A few years ago, a cat took residence in our front yard. She made her home under my husband’s old Ford Ranger truck that was sitting in the RV parking stall beside the lawn, waiting to be donated to a charity we were yet to decide on. The cat was as black as the truck that gave her refuge, or so we thought. We would learn later on that under the bright sunlight, her fur turned into the color of dark chocolate.
I love animals in general, but I never considered myself a cat person. Not until this cat came along. Who wouldn’t fall in love with her? She had a quiet, gentle temperament and a laid back, almost demure demeanor. She never bothered us and seemed perfectly content living in our front yard, devoid of that characteristic feline curiosity and lacking any interest whatsoever in intruding into our house. She never begged for food either, leaving me somewhat perplexed over exactly what she had for nourishment.
The only thing she showed a bit of a hunger for was some affection from us. She started walking eagerly toward my family whenever we left or arrived home. When we beckoned her, she came without hesitation or any hint of fear or mistrust, and stood on her hind legs to lift her head up and rub it against our hands.
I swear this cat had a thing for cars. Driving home and pulling into the driveway turned into a complicated task for me because the minute she spotted or heard the car turning the corner into our street, she positioned herself right in the middle of the driveway, between the car and the garage door. Terrified that I would run her over, I got into the habit of stopping the car and shooing her over to the side or picking her up and depositing her under the gum tree before proceeding into the garage. It was not always easy; I sometimes had to do this repeatedly until the cat stayed put in the sidelines. This cat was as stubborn as I was and couldn’t quite understand that the middle of the driveway was not exactly the safest spot to be when a car was headed for the garage. I, on the other hand, refused to believe (no matter how many times my daughter tried to convince me) that this cat, by nature, like all other cats, had exquisitely sharp reflexes and could nimbly dodge any approaching danger. “Just keep driving, Mom. She knows how and when to get out of the way,” my daughter would lecture me, to no avail.
My stubbornness did not end there. My husband, who knew me only too well, warned me against feeding the cat. He did not want the cat to become dependent on us for survival, and felt that offering her food would weaken her scavenging and hunting instincts. He also made it clear to me right from the start that we were not taking this cat in—-meaning into the house as an “inside pet.” We already had two big dogs (who were not cat-trained), a gold fish, and seven parakeets. Adding a cat to the existing menagerie was out of the question. The cat would eat the fish and the birds, and the dogs would eat the cat. Period. End of discussion. Peaceful coexistence was not going to be possible under those circumstances. I said “okay” but wasn’t sure, deep inside, if I meant it or if I simply wanted to keep the peace among us, humans.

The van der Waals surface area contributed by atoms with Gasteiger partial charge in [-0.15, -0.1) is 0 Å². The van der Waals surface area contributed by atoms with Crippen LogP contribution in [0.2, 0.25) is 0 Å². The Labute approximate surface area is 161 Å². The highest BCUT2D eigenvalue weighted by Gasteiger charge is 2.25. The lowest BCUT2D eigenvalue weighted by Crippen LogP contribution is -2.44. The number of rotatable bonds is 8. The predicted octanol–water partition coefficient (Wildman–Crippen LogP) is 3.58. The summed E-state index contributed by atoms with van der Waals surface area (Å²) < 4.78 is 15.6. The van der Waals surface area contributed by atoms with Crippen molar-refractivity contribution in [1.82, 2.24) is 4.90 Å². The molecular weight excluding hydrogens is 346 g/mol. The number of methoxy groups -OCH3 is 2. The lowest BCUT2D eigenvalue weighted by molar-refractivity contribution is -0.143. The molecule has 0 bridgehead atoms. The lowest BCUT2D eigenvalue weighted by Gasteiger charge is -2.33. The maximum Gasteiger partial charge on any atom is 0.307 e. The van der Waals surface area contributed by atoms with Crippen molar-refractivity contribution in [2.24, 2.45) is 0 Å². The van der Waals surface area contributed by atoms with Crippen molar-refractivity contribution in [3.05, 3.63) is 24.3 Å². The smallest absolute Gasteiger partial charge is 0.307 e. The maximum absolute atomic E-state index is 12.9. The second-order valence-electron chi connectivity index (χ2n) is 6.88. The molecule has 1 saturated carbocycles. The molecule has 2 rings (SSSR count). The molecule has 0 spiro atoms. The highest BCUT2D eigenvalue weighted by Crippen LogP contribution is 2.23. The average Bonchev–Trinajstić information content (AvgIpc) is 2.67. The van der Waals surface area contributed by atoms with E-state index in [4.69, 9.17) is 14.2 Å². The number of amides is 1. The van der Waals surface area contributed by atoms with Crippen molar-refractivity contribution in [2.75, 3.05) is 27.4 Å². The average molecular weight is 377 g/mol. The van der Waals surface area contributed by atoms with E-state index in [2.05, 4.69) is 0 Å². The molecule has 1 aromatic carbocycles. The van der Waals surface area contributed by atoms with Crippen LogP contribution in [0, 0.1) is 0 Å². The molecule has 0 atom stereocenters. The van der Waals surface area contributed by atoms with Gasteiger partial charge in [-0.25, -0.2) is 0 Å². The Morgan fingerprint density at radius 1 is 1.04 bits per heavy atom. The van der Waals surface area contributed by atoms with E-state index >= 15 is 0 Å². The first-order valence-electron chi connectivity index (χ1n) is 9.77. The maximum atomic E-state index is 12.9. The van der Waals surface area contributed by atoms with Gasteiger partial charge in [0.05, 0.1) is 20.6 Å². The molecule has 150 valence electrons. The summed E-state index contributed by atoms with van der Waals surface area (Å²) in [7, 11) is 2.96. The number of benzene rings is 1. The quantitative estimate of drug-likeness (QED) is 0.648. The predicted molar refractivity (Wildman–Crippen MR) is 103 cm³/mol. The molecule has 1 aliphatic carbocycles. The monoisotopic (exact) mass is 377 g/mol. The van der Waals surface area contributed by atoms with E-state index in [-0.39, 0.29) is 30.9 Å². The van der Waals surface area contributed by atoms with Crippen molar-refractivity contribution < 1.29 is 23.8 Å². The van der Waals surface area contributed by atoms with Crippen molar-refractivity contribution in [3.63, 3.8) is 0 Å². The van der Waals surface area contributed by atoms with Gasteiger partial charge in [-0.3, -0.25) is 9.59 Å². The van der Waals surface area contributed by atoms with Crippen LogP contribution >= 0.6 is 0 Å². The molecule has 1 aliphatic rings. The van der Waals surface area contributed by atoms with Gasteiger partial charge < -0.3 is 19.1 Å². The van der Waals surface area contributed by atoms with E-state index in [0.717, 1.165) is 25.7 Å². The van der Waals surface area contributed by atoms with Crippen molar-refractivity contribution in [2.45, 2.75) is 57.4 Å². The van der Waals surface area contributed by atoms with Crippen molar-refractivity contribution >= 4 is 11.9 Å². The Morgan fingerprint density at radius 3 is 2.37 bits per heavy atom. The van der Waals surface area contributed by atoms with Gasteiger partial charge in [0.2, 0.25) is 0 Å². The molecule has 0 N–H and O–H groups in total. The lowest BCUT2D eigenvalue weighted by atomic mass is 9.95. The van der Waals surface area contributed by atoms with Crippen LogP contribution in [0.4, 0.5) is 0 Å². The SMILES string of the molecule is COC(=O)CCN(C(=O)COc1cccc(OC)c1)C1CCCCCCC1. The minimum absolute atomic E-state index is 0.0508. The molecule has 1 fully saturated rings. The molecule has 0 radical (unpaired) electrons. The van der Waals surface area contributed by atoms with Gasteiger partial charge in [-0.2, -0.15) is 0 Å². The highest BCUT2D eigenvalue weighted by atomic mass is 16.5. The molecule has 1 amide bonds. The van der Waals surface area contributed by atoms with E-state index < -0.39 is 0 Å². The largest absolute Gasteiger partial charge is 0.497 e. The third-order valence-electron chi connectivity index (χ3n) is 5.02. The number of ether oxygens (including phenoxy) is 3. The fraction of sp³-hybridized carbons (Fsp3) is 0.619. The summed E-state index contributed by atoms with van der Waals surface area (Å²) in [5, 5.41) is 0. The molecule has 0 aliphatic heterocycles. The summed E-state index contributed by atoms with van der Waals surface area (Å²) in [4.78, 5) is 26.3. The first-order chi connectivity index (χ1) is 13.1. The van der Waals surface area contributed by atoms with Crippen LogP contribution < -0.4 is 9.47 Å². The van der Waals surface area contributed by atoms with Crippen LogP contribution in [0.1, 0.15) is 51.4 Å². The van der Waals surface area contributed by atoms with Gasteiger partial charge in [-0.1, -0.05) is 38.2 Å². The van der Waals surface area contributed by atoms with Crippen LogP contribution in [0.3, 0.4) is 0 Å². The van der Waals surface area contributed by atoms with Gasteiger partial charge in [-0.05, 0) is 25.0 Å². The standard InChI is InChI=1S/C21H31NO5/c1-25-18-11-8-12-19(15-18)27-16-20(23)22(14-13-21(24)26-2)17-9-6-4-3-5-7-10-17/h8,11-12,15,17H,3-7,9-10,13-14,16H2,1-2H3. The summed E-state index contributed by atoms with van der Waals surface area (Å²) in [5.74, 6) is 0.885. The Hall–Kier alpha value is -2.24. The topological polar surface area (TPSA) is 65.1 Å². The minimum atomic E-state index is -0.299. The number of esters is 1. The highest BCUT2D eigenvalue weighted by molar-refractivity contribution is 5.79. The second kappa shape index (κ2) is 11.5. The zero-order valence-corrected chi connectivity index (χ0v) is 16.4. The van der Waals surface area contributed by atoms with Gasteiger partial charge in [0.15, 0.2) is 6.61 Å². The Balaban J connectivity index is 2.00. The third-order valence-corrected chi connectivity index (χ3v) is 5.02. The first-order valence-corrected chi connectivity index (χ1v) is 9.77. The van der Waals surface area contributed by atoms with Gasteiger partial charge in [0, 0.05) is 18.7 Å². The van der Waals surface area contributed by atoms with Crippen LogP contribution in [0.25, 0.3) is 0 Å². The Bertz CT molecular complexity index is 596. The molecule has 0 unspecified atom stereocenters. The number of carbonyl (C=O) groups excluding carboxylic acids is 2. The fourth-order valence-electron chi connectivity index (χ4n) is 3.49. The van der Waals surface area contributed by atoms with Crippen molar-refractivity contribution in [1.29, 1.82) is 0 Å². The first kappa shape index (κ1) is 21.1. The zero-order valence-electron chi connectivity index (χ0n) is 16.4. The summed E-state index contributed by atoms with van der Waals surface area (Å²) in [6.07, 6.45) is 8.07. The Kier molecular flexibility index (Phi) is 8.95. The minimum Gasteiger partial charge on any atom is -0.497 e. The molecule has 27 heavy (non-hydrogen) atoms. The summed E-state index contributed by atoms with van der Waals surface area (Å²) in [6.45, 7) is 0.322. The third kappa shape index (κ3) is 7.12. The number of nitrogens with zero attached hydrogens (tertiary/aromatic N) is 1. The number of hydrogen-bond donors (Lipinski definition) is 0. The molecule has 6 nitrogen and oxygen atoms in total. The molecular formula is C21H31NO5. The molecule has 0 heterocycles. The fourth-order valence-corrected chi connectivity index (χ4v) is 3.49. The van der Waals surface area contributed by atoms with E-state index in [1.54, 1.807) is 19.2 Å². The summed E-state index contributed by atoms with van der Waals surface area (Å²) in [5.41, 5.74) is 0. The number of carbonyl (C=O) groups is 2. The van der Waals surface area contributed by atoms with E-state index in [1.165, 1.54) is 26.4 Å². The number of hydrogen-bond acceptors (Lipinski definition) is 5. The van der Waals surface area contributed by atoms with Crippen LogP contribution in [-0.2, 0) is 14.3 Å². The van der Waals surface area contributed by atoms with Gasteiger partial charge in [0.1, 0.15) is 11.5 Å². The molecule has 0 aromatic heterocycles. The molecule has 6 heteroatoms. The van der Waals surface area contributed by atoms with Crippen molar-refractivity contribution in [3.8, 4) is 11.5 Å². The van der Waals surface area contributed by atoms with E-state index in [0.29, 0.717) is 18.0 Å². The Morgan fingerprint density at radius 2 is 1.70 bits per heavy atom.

I started secretly feeding her. At first I surreptitiously sneaked her a handful of the dogs’ kibble whenever I got a chance. She didn’t seem to mind the canine diet at all and chewed those big pieces with hardly any effort. Yet, something told me it was just wrong! Seriously. Feeding a cat dog food? How lame was that? And how heartbreaking! So I gave in to the inevitable and bought her a small bag of cat food.
I hid the bag at the bottom of a plastic basket I kept in the car, beneath a pile of canvas shopping bags, an umbrella, books, and CDs. I devised a new clandestine feeding routine. My husband works from home most of the time, and on days that he drove to the office, he usually got home ahead of me. As long as I was confident that the coast was clear—-he was inside the house, safely oblivious to the goings-on outside, or he was not tinkering in the garage or in the front yard—-I parked the car in the driveway and kept the garage door closed while I fed the cat. I waited till she was done eating before opening the garage door. I made sure I gave her just enough for her to finish so that we didn’t leave any evidence behind.
Amazingly, the cat and I carried on this covert operation for months without getting busted. Then one day, as I was laying the cat food down on the brick foot path beside the driveway, the garage door started rolling up and my husband walked out (or should I say “walked in”?) on us. I froze and heard my heart jump out and land with a big thud on the bricks, beside the yet uneaten cat food. The sweet smile on my husband’s face slowly transformed into a frown as his mind processed the meaning of the unexpected scene that had just unfolded before him.
I don’t know if it was the horrified look in my eyes or the sight of a hungry cat whose dinner had been abruptly aborted that melted my husband’s heart, but something about that scene made him respond with instant, unconditional forgiveness. My dear husband. He is really a very kind man underneath that tough, pragmatic, no-nonsense exterior.
No words were exchanged between us at that moment. Only a silent understanding that we had just adopted a cat. Or rather, that a cat had adopted us. And finally, the poor cat could eat, free from guilt (my guilt, that is).